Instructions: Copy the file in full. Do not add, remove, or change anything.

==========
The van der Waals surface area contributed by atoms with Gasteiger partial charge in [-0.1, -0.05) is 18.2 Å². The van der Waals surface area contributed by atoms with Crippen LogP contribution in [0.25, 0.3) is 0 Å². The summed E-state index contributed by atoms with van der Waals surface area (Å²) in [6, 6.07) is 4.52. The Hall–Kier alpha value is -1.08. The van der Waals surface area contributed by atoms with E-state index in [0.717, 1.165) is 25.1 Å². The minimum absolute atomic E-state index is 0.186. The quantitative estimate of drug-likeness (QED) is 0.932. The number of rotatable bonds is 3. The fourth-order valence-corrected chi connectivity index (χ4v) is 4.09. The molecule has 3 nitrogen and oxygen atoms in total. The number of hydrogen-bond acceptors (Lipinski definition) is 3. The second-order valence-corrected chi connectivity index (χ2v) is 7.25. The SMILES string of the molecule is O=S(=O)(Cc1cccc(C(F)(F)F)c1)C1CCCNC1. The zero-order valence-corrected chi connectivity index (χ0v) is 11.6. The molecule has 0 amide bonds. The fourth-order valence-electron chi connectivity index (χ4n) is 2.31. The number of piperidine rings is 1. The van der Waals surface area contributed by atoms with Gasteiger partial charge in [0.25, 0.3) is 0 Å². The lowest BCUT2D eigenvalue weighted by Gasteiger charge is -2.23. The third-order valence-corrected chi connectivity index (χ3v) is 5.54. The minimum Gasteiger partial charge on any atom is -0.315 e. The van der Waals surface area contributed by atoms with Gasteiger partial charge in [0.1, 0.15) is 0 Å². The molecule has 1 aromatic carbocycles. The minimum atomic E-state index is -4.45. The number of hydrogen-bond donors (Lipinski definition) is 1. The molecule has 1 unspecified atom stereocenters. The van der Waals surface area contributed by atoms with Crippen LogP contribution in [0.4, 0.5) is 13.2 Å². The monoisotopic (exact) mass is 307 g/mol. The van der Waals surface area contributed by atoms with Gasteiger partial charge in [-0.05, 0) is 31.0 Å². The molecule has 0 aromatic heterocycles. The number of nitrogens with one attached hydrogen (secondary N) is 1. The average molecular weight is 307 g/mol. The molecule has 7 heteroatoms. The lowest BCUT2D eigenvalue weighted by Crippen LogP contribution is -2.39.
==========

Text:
The van der Waals surface area contributed by atoms with Gasteiger partial charge in [-0.1, -0.05) is 18.2 Å². The van der Waals surface area contributed by atoms with Crippen LogP contribution in [0.25, 0.3) is 0 Å². The summed E-state index contributed by atoms with van der Waals surface area (Å²) in [6, 6.07) is 4.52. The Hall–Kier alpha value is -1.08. The van der Waals surface area contributed by atoms with E-state index in [0.717, 1.165) is 25.1 Å². The minimum absolute atomic E-state index is 0.186. The quantitative estimate of drug-likeness (QED) is 0.932. The number of rotatable bonds is 3. The fourth-order valence-corrected chi connectivity index (χ4v) is 4.09. The molecule has 3 nitrogen and oxygen atoms in total. The number of hydrogen-bond acceptors (Lipinski definition) is 3. The second-order valence-corrected chi connectivity index (χ2v) is 7.25. The SMILES string of the molecule is O=S(=O)(Cc1cccc(C(F)(F)F)c1)C1CCCNC1. The zero-order valence-corrected chi connectivity index (χ0v) is 11.6. The molecule has 0 amide bonds. The fourth-order valence-electron chi connectivity index (χ4n) is 2.31. The number of piperidine rings is 1. The van der Waals surface area contributed by atoms with Gasteiger partial charge in [0.25, 0.3) is 0 Å². The lowest BCUT2D eigenvalue weighted by Gasteiger charge is -2.23. The third-order valence-corrected chi connectivity index (χ3v) is 5.54. The minimum Gasteiger partial charge on any atom is -0.315 e. The van der Waals surface area contributed by atoms with Gasteiger partial charge in [0.1, 0.15) is 0 Å². The molecule has 1 aromatic carbocycles. The minimum atomic E-state index is -4.45. The number of hydrogen-bond donors (Lipinski definition) is 1. The molecule has 1 unspecified atom stereocenters. The van der Waals surface area contributed by atoms with Crippen LogP contribution in [0.4, 0.5) is 13.2 Å². The monoisotopic (exact) mass is 307 g/mol. The van der Waals surface area contributed by atoms with Gasteiger partial charge in [-0.05, 0) is 31.0 Å². The molecule has 0 aromatic heterocycles. The number of nitrogens with one attached hydrogen (secondary N) is 1. The average molecular weight is 307 g/mol. The molecule has 7 heteroatoms. The lowest BCUT2D eigenvalue weighted by Crippen LogP contribution is -2.39.